Back in 2007, Premier Wen Jiabao called the Chinese economy increasingly unstable, unbalanced, uncoordinated and ultimately unsustainable. He has used the same language this year and there’s every chance the description will still apply in another four years.
The timing of when China’s growth model will “ultimately” run out of steam is probably the most critical question facing the world economy.
Mature economies such as the United States and Germany are lucky to grow faster than around 3 percent. China, by contrast, has expanded 10.1 percent a year on average since 1978.
Its gross domestic product, measured in dollars at market exchange rates, has doubled in four years, boosting oil and commodity prices and reshaping swathes of the global economic landscape in the process.
So the trajectory of China’s growth — a gradual deceleration or an abrupt full stop — matters far beyond its borders.
Li Daokui, an adviser to the central bank, reckons the economy can maintain annual growth of 9 percent for the next five years.
But some economists see the day of reckoning approaching fast. Nouriel Roubini of New York University has warned of a sharp slowdown, most likely after 2013, once it becomes impossible for China to keep increasing fixed investment, the main driver of growth.
The odds are that China can keep the show on the road for some time yet and will not be forced to overhaul its growth model until much later in the decade.
“Everything that is happening in China today is unsustainable at the current pace. That’s not good or bad. It’s just an observation,” said Andy Rothman, China macro strategist in Shanghai for CLSA, a brokerage.
The breakneck growth of China’s iron ore consumption five years ago could not last, Rothman said. Nor could the 2010 pace of car sales. The same will be true at some point of negative real interest rates, house price growth and inequality.
“But none of these things being unsustainable over the long term mean they have to come crashing down,” he added. “If you were a real bear, you would argue that some day just everything will collapse. But it’s hard for me to see that scenario playing out.”
BANKS UNDER SCRUTINY
China’s economy is nothing if not resilient. In recent years it has defied predictions of a hard landing due to everything from bad loans to investment-led overheating, food inflation that exceeded 20 percent in early 2008, the threat of protectionism and the global financial crisis.
China’s response to that crisis is grist to the mill of both bulls and bears. The former point to the success of massive and rapid pump-priming, made possible by the Communist Party’s ownership of the banks.
Sceptics say the state-directed investment binge is simply storing up problems by saddling the banks with huge, incipient bad debts as a result of lax lending to local governments.
Jason Bedford with accounting and consultancy firm KPMG in Beijing acknowledged the risks to banks in the event of a big slump in the property and land they hold as collateral for loans.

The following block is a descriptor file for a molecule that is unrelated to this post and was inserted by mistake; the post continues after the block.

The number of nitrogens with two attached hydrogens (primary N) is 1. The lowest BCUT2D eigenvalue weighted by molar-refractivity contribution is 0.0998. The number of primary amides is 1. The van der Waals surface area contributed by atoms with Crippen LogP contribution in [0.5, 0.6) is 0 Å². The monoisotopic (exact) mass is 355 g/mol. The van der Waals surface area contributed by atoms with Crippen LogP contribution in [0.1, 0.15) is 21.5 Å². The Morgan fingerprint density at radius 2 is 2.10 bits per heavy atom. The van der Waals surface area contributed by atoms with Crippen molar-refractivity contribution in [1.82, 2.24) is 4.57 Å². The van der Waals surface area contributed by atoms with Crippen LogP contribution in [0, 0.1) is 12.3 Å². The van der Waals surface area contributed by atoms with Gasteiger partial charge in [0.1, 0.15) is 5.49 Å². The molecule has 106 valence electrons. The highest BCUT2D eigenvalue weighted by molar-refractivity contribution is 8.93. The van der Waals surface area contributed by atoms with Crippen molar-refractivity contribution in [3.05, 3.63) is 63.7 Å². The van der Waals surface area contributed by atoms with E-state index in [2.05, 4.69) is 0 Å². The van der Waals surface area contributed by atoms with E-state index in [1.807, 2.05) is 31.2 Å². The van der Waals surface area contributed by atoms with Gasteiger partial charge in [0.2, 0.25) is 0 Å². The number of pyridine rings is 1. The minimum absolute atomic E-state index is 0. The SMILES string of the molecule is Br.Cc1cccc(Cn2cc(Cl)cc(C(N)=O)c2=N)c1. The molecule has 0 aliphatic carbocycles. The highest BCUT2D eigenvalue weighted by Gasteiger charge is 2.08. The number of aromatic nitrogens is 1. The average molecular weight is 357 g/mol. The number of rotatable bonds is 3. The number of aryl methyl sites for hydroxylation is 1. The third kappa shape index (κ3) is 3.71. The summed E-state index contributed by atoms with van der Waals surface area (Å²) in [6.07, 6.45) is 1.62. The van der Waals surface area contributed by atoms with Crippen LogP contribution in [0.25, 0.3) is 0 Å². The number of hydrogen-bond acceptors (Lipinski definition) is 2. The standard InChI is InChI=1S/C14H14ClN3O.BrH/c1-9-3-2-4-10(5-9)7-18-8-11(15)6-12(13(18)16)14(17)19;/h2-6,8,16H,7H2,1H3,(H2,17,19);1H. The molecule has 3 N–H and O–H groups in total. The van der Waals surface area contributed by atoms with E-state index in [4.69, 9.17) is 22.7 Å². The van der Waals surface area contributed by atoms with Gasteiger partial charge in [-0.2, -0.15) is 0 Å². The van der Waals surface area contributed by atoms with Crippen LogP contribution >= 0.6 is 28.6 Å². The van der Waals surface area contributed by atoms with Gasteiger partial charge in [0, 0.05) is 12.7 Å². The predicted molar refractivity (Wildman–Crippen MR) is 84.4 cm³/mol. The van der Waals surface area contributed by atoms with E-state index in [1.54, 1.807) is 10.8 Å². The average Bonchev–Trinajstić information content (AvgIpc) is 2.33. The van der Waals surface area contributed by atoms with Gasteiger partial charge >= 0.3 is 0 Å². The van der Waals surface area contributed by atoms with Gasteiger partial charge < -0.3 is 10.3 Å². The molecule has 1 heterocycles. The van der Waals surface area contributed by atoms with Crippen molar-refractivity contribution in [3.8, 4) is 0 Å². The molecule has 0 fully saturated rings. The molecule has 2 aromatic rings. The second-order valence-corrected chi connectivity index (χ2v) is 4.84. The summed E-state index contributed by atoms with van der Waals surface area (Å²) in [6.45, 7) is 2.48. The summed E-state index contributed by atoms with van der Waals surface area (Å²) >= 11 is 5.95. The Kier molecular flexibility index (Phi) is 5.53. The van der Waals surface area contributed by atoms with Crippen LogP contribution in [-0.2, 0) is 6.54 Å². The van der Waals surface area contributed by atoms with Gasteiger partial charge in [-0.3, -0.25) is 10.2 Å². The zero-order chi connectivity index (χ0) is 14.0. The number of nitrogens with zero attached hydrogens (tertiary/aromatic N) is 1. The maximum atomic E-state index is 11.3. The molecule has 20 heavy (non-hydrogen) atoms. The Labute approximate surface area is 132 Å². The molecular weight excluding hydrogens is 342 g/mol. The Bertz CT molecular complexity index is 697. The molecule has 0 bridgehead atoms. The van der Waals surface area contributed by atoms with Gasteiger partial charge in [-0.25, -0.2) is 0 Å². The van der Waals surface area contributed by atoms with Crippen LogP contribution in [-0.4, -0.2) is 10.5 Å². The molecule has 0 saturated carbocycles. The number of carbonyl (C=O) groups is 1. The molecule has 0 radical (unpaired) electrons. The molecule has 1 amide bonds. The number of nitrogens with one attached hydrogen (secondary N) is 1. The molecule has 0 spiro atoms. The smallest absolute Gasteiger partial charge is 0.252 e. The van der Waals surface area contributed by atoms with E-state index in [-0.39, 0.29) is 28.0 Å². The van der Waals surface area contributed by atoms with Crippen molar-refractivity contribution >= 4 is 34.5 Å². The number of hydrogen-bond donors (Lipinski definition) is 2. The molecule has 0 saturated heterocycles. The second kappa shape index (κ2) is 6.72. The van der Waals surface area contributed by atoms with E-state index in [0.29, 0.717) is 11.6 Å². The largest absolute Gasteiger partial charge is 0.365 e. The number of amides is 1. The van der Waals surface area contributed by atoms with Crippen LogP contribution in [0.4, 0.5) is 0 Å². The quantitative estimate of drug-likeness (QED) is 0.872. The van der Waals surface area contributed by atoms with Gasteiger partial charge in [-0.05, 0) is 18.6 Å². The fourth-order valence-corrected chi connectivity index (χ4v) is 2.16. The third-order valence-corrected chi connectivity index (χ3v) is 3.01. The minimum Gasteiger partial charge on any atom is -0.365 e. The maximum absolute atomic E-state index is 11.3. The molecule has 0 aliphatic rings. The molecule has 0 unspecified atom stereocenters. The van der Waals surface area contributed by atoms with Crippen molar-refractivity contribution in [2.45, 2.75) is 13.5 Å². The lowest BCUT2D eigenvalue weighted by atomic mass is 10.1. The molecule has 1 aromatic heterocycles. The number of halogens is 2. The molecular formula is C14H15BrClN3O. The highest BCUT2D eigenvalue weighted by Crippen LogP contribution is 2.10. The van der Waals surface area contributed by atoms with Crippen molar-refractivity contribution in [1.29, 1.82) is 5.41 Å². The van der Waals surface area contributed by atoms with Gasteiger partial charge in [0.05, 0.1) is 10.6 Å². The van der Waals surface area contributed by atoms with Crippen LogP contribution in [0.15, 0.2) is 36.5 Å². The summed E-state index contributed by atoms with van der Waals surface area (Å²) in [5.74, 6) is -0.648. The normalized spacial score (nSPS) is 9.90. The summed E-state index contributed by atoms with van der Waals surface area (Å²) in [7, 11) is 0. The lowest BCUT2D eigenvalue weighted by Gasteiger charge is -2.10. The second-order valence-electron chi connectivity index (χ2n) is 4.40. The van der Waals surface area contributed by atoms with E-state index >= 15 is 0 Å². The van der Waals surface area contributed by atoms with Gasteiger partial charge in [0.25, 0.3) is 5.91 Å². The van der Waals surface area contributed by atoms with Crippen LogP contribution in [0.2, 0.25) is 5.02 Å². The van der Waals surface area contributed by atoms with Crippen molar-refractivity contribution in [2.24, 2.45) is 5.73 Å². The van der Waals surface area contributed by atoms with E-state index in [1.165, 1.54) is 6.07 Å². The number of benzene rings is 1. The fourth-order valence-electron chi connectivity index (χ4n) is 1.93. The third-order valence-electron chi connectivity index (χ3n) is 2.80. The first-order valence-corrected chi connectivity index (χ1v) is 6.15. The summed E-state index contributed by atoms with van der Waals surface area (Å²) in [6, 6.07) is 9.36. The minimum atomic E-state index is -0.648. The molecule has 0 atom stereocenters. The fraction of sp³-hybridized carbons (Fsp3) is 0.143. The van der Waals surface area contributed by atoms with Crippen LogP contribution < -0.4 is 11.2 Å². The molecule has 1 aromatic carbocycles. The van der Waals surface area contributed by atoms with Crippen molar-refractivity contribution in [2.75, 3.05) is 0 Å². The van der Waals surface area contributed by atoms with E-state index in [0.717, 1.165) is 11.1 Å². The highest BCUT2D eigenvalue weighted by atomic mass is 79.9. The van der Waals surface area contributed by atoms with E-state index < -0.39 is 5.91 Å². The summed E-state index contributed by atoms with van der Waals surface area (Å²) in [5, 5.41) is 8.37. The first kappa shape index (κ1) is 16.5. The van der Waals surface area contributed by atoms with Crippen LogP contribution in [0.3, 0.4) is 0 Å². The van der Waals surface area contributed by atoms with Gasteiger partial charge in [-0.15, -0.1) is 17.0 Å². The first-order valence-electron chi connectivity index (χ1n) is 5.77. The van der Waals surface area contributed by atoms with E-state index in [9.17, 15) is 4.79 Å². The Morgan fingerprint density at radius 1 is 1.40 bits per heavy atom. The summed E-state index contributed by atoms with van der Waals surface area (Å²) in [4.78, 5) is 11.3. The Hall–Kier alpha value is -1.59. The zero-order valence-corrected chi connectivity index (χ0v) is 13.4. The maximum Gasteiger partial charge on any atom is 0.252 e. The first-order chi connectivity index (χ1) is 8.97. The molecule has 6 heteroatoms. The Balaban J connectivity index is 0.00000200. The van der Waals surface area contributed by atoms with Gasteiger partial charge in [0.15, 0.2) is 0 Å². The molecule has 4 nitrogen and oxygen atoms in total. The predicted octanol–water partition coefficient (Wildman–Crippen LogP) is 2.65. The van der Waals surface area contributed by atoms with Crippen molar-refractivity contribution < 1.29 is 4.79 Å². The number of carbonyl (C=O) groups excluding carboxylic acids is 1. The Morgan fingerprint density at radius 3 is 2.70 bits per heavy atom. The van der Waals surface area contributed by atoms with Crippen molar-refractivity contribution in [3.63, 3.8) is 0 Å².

But he played down specific worries about a souring of home mortgages, since home buyers in China must make a down payment of at least 30 percent.
“I certainly don’t envisage the potential for anything approaching the destructive nature of the collapse in the U.S. real estate market, simply because, if there is a bubble here, it is not a debt-financed real estate bubble,” Bedford said.
Another objection to the argument that China can keep expanding at 7-8 percent a year for some time to come is that Japan, South Korea and Taiwan all tended to slow after about 30 years of turbo-charged growth.
But China’s development surge started from a much lower level. Its GDP per capita of $4,200 in 2010 was still only 9 percent of that in the United States. China’s standard of living today is comparable to that of Japan in 1954, Taiwan in 1972 and South Korea in 1976, according to Ting Lu with Bank of America Merrill Lynch.
Despite the image of a country sweeping all before it, China has a lot of ground to make up. It must boost the skills of its work force; ramp up innovation and research; raise the capital base of the poorer interior; move another 250 million or so farmers into cities; and meet the needs for transport, clean water and myriad other public goods and services.
“The tailwinds of growth are so strong. You’ve still got a lot of growth that can come in a fairly straightforward manner through completing infrastructure and heavy industry and urbanisation,” said Arthur Kroeber, managing director at GaveKal Dragonomics, a consultancy in Beijing.
“As long as you have a model where simply accumulating capital is your main source of growth and the efficiency with which that capital is used is not important, then all of these processes can continue unimpeded and they don’t really obstruct growth,” he said.
Once efficiency becomes imperative, however, China will struggle to convince vested interests, notably big state-owned companies that have benefited disproportionately from subsidies and stunted competition, of the need for reform.
“I would say that’s a very, very serious risk because you don’t have the kinds of institutions like a free press or regulatory agencies or NGOs that act as a check on these kinds of concentrations of financial power,” Kroeber said.
“But that’s more on a decade horizon than on a five-year horizon.”